At times we can be all guilty in thinking some things have passed us by and it’s too late to start something.

For one, I realise that I’ll never realise my childhood dream of being a first grade player for Parra.

I’m sure you have your thing too that might have passed you by.

But there’s one thing that we’re never too old for.

And that’s starting an exercise routine.

After all, there’s endless amount of research to point to that shows you all the benefit for older adults.

– fighting against age related muscle loss
– improving bone and joint function
– lowering your risk of heart disease
– improving mental health

Those four are just to start with.

The best one I’m sure anyone who’s of an advanced age (and I’m not including us, more like the 80/90 plus age range!) is that it can help increase your independence and improve your quality of life.

Ask anyone who’s nearing the end of their life and the one thing they’d want more of, providing their health and mind is sound, is more time.

I remember reading something the other week about how a tradie was working on a job site across from a nursing home and an old patient just sat and watched them all day.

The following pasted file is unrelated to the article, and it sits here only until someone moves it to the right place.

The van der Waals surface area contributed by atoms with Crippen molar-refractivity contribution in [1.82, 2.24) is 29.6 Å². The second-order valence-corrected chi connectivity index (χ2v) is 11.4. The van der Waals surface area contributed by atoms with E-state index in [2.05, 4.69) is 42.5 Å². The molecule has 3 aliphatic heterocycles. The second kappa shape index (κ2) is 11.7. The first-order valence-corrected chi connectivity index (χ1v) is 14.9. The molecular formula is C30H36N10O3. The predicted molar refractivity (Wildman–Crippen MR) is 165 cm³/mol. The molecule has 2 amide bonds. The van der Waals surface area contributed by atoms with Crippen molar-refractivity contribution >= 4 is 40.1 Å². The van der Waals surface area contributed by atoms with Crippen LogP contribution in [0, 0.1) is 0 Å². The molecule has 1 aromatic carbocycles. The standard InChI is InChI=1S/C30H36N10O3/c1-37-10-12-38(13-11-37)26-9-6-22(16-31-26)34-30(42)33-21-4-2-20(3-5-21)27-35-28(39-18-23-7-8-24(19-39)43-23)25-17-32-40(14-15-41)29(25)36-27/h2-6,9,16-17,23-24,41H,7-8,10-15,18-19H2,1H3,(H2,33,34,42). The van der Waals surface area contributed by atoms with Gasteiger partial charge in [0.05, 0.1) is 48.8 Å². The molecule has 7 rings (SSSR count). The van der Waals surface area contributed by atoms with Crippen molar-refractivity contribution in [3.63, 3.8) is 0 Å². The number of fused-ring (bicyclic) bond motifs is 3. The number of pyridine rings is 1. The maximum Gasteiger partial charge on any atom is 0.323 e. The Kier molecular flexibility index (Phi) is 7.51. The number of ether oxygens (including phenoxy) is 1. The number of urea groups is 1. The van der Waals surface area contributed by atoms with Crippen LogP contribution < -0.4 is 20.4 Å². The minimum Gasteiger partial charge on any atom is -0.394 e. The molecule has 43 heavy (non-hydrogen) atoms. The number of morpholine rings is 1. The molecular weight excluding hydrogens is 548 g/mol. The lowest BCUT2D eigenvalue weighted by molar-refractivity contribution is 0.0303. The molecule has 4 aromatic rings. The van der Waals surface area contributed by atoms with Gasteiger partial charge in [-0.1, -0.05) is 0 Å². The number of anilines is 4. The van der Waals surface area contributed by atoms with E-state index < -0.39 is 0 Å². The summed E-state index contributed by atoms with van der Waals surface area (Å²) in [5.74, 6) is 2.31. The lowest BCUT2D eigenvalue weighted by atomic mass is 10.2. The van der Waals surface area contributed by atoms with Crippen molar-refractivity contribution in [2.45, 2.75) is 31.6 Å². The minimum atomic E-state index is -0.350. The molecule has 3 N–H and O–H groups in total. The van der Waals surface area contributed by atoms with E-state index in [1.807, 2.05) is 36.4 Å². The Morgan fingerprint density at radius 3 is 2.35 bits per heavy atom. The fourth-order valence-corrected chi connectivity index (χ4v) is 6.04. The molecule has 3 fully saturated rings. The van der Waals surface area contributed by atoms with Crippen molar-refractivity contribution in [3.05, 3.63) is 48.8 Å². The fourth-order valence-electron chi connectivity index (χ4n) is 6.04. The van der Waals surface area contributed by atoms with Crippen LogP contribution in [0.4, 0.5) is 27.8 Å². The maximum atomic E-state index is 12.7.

Turns out he used to be in construction himself back in the day and they ended up getting talking and it was the highlight of the old guys day watching the young blokes do what he used to do and him wishing he could still do it.

Anyways, the main thing is if you have someone in your life who is our age and older and doesn’t exercise, you could definitely do worse than encourage them to get out and get moving.

Even something as seemingly simple as a walk around the block, can help achieve all of the points mentioned earlier.

And the older people (as in of our parents age that are still around) might be even something as simple as trying to balance on one leg.

This article here mentions a couple of more things that can be done on how to help older adults get moving.

I first came across this article last week but was reminded of this the other day when I was informed of a health condition of someone I know.

The one thing that will help with that condition when things are a bit more known?

Exercise.

Even starting small.

Yes it isn’t easy to start.

But if it’s that or succumb to the condition prematurely?

I know what I’d be taking any day of the week.

And for us who may not be of vintage age just yet, remember we’re not 21 anymore either.

The more runs we get on the board now, the easier things will be when we do start getting older.

I’d rather have as bigger base as possible to draw done off.

I’m sure you do too.

Cheers,
Daniel

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